The second matter to reflect upon is Simeon’s expression of gratitude for God’s provision of a Savior. The lyrics that begin in Luke 2:29 serve as an ancient hymn of praise. It is probable that Simeon sang or chanted these words while holding Jesus in his arms. In fact, these lyrics make up what is the third hymn of praise offered by people (in contrast to the hymn of praise offered by the angelic hosts in Luke 2:14) in Luke 1-2: the first being Mary’s Magnificat found in Luke 1:46 and following; the second being Zechariah’s Benedictus found in Luke 1:67 and following; and then this one by Simeon, traditionally called the Nunc Dimittis after the first two words of the song as presented in Latin, meaning “now dismiss”. Interestingly, it is not so much the substance of the song that makes it a hymn of praise, as much as the broader context in which it is placed, and the structure. The reason this observation is crucial is it reinforces that for Simeon praise to God was a reflection of his whole being, something from within, something that was part of the structure of his whole life, and particularly his response to God’s provision of the Messiah. His expression of blessing unto God was not contained in mere words, but was the echo of who he was as a man. It is worth pausing here for a moment to ask you if your life is marked by such natural and overflowing praise.

The third matter to reflect upon is Simeon’s determination to proclaim to others God’s provision of a Savior. It cannot be missed that Simeon is offering this hymn of praise within the Jerusalem temple, amidst the common crowd of temple-goers, with baby in hand and Mary and Joseph standing close by. His is not some weirdly private religious moment, but a moment of proclamation. And to add strength to this important fact Simeon boldly acknowledges that God’s provision of a Savior is not just for some narrow religious elite, but for “all peoples” (Luke 2:31). With just a few modest words Simeon makes plain that Jesus is “a light for revelation to the Gentiles, and for glory to your people Israel” (Luke 2:32). Gentiles and Jews—Jesus is available for all. Indeed, it is interesting to note that the whole of Luke 2 has a global perspective. It begins with a census commissioned by the Gentile world’s single greatest king, Caesar Augustus (Luke 2:1), includes a reference to the Jewish world’s single greatest king, King David (see Luke 2:4 and the notation about Bethlehem), and covers a swath of humanity ranging from rough-hewn shepherds watching their flocks by night to sophisticated and decorated governors of important provinces. Jesus is for all peoples, and Simeon cannot help but make this fact known.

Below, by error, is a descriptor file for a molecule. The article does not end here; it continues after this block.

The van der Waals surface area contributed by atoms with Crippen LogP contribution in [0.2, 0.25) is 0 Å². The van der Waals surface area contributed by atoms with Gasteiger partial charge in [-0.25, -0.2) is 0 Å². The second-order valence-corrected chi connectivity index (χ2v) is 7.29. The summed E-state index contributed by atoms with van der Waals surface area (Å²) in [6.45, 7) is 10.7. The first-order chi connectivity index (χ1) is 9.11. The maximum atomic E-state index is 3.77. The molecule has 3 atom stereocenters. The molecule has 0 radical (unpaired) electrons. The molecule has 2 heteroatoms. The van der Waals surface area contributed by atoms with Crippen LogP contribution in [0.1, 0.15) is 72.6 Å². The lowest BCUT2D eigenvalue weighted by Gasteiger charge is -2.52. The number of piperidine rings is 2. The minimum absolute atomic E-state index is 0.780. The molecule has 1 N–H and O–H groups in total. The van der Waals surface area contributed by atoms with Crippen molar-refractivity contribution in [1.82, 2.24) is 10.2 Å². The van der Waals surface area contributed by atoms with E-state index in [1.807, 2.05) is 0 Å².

What a comprehensive response to God’s provision of a Savior: utter recognition that Jesus has come, praise for this special provision, and a willingness to tell the story so that a watching and needy world may participate. In offereing his Christmas Prayer, Simeon models for you and me the reality that Christmas may be celebrated not just once a year, but every day.